Finding the Right Marriage Therapist for You and Your Spouse There are several licensed professionals working nowadays as marriage therapists, but it doesn’t mean they possess the right educational and training backgrounds to work with married couples. Fact is, less than 15% of all licensed therapists in the country are working in a profession in …
Finding the Right Marriage Therapist for You and Your Spouse There are several licensed professionals working nowadays as marriage therapists, but it doesn’t mean they possess the right educational and training backgrounds to work with married couples. Fact is, less than 15% of all licensed therapists in the country are working in a profession in which they have to complete coursework or get supervised clinical experience in marriage therapy. Hence, when looking for a marriage therapist, make sure you to consider the following: Marriage Therapy Background and Training As we earlier pointed out, a therapist should have completed coursework or supervised clinical experience in marriage therapy. Don’t entrust your marriage to someone who only developed his “expertise” from marital therapy books or workshops. Dedicated Practice
The Beginner’s Guide to Therapies
A person may work as a therapist without having specific expertise in marital therapy. You need to find out how much of your prospect’s practice is actually dedicated to couples. It’s smart to avoid a therapist who mostly does individual therapy.
Where To Start with Options and More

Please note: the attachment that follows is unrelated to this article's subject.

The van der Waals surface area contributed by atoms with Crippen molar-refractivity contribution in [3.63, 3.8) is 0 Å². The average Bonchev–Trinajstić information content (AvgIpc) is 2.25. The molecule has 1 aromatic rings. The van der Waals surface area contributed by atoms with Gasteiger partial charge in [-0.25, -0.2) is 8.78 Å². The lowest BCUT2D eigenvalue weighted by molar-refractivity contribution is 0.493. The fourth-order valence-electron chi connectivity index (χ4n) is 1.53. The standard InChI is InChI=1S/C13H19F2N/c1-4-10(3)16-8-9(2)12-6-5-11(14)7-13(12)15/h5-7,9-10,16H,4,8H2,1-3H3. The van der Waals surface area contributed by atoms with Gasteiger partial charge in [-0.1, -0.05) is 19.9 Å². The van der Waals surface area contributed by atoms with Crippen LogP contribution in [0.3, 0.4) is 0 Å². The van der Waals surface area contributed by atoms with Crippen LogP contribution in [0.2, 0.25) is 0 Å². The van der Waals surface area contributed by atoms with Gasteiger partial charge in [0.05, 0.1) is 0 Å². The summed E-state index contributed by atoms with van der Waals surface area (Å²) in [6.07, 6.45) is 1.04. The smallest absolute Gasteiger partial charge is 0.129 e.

Personal Perspective of Marriage People go to a marriage therapist to save their marriage. Hence, before choosing a therapist, you want to ask what their personal views on marriage and marital problems are. Also ask them what their approach will be if half the couple wants to end the union and the other half wants to continue it. Note that therapists are human beings and are bound to consciously or unconsciously have biases for their own personal beliefs. Thus, someone who has a neutral position on marriage, doesn’t believe in it or simply wants to be “of help to people” is probably not the best person to give you marital therapy. Success Rate There are a few questions you have to ask a marital therapist to know if they are effective or not. For instance, of the couples they have counseled, how many managed to remain together while continuing to work out their issues? How many actually separated in the course of the therapy? What percent has not improved? Lastly, ask the therapist what to them makes the difference in the said outcomes. If they claim 100% of their clients actually stayed in their marriages, or that their success as a marital therapist is not measured by how many couples they’ve helped stay together, that is a problem. Furthermore, an effective therapist will: > not just sit and listen to you and your partner fight during a session, but will butt in with advice on how to communicate better; > want to have sessions with both spouses together rather than individually; > always be fair to both spouses, never taking anyone’s side; and > never make direct suggestions for you to remain together or get a divorce (this goes against therapists’ code of ethics). If you are currently in therapy, do continue to assess the quality of help you are getting. And if you feel that the sessions are somehow short of your expectations, you always have the option to see another therapist.